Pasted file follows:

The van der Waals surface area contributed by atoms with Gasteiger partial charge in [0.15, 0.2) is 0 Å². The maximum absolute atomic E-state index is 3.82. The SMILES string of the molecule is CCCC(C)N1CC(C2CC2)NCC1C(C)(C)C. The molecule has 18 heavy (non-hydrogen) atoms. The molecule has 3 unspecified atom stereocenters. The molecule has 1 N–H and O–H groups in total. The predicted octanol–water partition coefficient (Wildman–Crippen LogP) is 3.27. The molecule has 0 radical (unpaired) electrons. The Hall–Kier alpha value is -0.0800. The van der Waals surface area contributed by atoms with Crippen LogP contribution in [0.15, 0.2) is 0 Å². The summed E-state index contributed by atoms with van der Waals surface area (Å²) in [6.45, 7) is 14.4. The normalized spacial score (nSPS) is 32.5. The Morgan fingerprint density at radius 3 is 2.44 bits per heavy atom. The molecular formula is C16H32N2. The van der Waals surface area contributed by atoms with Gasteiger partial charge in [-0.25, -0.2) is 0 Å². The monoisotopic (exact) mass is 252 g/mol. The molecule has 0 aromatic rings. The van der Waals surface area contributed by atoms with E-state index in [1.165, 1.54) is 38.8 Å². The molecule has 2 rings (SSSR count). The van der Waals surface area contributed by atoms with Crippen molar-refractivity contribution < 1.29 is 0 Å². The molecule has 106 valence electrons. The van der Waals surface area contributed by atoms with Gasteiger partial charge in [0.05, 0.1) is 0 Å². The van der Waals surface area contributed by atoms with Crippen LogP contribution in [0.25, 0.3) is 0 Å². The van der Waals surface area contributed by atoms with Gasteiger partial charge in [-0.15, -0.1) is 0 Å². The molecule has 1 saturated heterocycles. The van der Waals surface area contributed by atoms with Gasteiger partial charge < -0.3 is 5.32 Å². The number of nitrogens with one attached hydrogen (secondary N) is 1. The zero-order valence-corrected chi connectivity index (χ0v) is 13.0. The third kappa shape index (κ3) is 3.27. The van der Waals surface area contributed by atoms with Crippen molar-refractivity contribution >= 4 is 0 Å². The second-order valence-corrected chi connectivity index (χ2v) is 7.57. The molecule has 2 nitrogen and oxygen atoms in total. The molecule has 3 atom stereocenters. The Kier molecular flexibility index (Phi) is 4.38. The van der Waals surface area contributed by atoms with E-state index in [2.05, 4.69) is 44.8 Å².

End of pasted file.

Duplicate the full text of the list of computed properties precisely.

The van der Waals surface area contributed by atoms with Gasteiger partial charge in [0.15, 0.2) is 0 Å². The maximum absolute atomic E-state index is 3.82. The SMILES string of the molecule is CCCC(C)N1CC(C2CC2)NCC1C(C)(C)C. The molecule has 18 heavy (non-hydrogen) atoms. The molecule has 3 unspecified atom stereocenters. The molecule has 1 N–H and O–H groups in total. The predicted octanol–water partition coefficient (Wildman–Crippen LogP) is 3.27. The molecule has 0 radical (unpaired) electrons. The Hall–Kier alpha value is -0.0800. The van der Waals surface area contributed by atoms with Crippen LogP contribution in [0.15, 0.2) is 0 Å². The summed E-state index contributed by atoms with van der Waals surface area (Å²) in [6.45, 7) is 14.4. The normalized spacial score (nSPS) is 32.5. The Morgan fingerprint density at radius 3 is 2.44 bits per heavy atom. The molecular formula is C16H32N2. The van der Waals surface area contributed by atoms with Gasteiger partial charge in [-0.25, -0.2) is 0 Å². The monoisotopic (exact) mass is 252 g/mol. The molecule has 0 aromatic rings. The van der Waals surface area contributed by atoms with E-state index in [1.165, 1.54) is 38.8 Å². The molecule has 2 rings (SSSR count). The van der Waals surface area contributed by atoms with Crippen molar-refractivity contribution < 1.29 is 0 Å². The molecule has 106 valence electrons. The van der Waals surface area contributed by atoms with Gasteiger partial charge in [0.05, 0.1) is 0 Å². The van der Waals surface area contributed by atoms with Crippen LogP contribution in [0.25, 0.3) is 0 Å². The van der Waals surface area contributed by atoms with Gasteiger partial charge in [-0.15, -0.1) is 0 Å². The molecule has 1 saturated heterocycles. The van der Waals surface area contributed by atoms with Gasteiger partial charge < -0.3 is 5.32 Å². The number of nitrogens with one attached hydrogen (secondary N) is 1. The zero-order valence-corrected chi connectivity index (χ0v) is 13.0. The third kappa shape index (κ3) is 3.27. The van der Waals surface area contributed by atoms with Crippen molar-refractivity contribution >= 4 is 0 Å². The second-order valence-corrected chi connectivity index (χ2v) is 7.57. The molecule has 2 nitrogen and oxygen atoms in total. The molecule has 3 atom stereocenters. The Kier molecular flexibility index (Phi) is 4.38. The van der Waals surface area contributed by atoms with E-state index in [2.05, 4.69) is 44.8 Å².